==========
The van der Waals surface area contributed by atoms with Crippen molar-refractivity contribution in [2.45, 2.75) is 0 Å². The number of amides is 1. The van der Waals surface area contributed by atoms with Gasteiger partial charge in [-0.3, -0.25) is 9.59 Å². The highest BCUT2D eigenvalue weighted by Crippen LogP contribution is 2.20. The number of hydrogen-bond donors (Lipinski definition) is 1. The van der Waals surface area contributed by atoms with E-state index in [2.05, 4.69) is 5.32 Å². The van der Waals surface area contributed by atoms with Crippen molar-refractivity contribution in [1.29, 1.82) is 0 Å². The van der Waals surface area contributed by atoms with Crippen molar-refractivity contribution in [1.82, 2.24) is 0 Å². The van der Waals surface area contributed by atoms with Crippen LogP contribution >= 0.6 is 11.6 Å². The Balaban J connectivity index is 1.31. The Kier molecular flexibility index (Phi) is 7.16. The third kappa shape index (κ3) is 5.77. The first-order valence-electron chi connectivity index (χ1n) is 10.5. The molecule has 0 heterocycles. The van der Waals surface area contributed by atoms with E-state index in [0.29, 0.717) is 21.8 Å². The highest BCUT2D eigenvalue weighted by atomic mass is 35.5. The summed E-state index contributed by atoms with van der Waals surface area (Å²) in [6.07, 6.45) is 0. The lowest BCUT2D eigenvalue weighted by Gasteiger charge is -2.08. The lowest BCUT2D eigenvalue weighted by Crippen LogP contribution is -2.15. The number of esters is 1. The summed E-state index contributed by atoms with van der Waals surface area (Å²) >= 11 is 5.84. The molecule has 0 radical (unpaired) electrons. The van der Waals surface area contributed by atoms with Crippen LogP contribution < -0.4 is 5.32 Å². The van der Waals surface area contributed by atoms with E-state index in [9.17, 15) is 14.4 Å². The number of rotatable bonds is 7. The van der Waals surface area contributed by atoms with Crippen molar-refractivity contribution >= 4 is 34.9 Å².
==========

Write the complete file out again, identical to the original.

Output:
The van der Waals surface area contributed by atoms with Crippen molar-refractivity contribution in [2.45, 2.75) is 0 Å². The number of amides is 1. The van der Waals surface area contributed by atoms with Gasteiger partial charge in [-0.3, -0.25) is 9.59 Å². The highest BCUT2D eigenvalue weighted by Crippen LogP contribution is 2.20. The number of hydrogen-bond donors (Lipinski definition) is 1. The van der Waals surface area contributed by atoms with E-state index in [2.05, 4.69) is 5.32 Å². The van der Waals surface area contributed by atoms with Crippen molar-refractivity contribution in [1.29, 1.82) is 0 Å². The van der Waals surface area contributed by atoms with Crippen molar-refractivity contribution in [1.82, 2.24) is 0 Å². The van der Waals surface area contributed by atoms with Crippen LogP contribution >= 0.6 is 11.6 Å². The Balaban J connectivity index is 1.31. The Kier molecular flexibility index (Phi) is 7.16. The third kappa shape index (κ3) is 5.77. The first-order valence-electron chi connectivity index (χ1n) is 10.5. The molecule has 0 heterocycles. The van der Waals surface area contributed by atoms with E-state index in [0.29, 0.717) is 21.8 Å². The highest BCUT2D eigenvalue weighted by atomic mass is 35.5. The summed E-state index contributed by atoms with van der Waals surface area (Å²) in [6.07, 6.45) is 0. The lowest BCUT2D eigenvalue weighted by Gasteiger charge is -2.08. The lowest BCUT2D eigenvalue weighted by Crippen LogP contribution is -2.15. The number of esters is 1. The summed E-state index contributed by atoms with van der Waals surface area (Å²) >= 11 is 5.84. The molecule has 0 radical (unpaired) electrons. The van der Waals surface area contributed by atoms with Crippen LogP contribution < -0.4 is 5.32 Å². The van der Waals surface area contributed by atoms with E-state index in [9.17, 15) is 14.4 Å². The number of rotatable bonds is 7. The van der Waals surface area contributed by atoms with Crippen molar-refractivity contribution >= 4 is 34.9 Å².